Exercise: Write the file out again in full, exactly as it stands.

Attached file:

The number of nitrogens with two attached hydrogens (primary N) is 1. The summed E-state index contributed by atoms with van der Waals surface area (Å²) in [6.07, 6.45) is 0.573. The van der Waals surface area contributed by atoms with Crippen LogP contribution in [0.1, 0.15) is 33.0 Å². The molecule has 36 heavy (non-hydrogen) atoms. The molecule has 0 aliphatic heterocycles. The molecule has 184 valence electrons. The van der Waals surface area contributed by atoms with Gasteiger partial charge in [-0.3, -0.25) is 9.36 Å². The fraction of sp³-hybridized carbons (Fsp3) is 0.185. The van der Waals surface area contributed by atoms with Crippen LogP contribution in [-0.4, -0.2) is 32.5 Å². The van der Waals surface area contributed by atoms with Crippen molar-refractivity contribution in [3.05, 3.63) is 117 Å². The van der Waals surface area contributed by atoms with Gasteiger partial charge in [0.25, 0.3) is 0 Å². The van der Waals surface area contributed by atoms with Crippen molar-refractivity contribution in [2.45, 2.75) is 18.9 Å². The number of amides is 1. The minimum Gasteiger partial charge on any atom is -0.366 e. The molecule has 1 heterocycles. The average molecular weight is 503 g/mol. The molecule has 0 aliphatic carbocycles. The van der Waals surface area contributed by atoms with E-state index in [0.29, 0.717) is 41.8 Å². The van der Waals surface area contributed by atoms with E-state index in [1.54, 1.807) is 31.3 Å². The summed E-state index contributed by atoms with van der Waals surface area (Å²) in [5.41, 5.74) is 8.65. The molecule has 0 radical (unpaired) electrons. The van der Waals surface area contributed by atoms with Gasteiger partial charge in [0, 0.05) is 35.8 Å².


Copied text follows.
The number of nitrogens with two attached hydrogens (primary N) is 1. The summed E-state index contributed by atoms with van der Waals surface area (Å²) in [6.07, 6.45) is 0.573. The van der Waals surface area contributed by atoms with Crippen LogP contribution in [0.1, 0.15) is 33.0 Å². The molecule has 36 heavy (non-hydrogen) atoms. The molecule has 0 aliphatic heterocycles. The molecule has 184 valence electrons. The van der Waals surface area contributed by atoms with Gasteiger partial charge in [-0.3, -0.25) is 9.36 Å². The fraction of sp³-hybridized carbons (Fsp3) is 0.185. The van der Waals surface area contributed by atoms with Crippen LogP contribution in [-0.4, -0.2) is 32.5 Å². The van der Waals surface area contributed by atoms with Crippen molar-refractivity contribution in [3.05, 3.63) is 117 Å². The van der Waals surface area contributed by atoms with Gasteiger partial charge in [0.25, 0.3) is 0 Å². The van der Waals surface area contributed by atoms with Crippen molar-refractivity contribution in [2.45, 2.75) is 18.9 Å². The number of amides is 1. The minimum Gasteiger partial charge on any atom is -0.366 e. The molecule has 1 heterocycles. The average molecular weight is 503 g/mol. The molecule has 0 aliphatic carbocycles. The van der Waals surface area contributed by atoms with E-state index in [0.29, 0.717) is 41.8 Å². The van der Waals surface area contributed by atoms with E-state index in [1.54, 1.807) is 31.3 Å². The summed E-state index contributed by atoms with van der Waals surface area (Å²) in [5.41, 5.74) is 8.65. The molecule has 0 radical (unpaired) electrons. The van der Waals surface area contributed by atoms with Gasteiger partial charge in [0, 0.05) is 35.8 Å².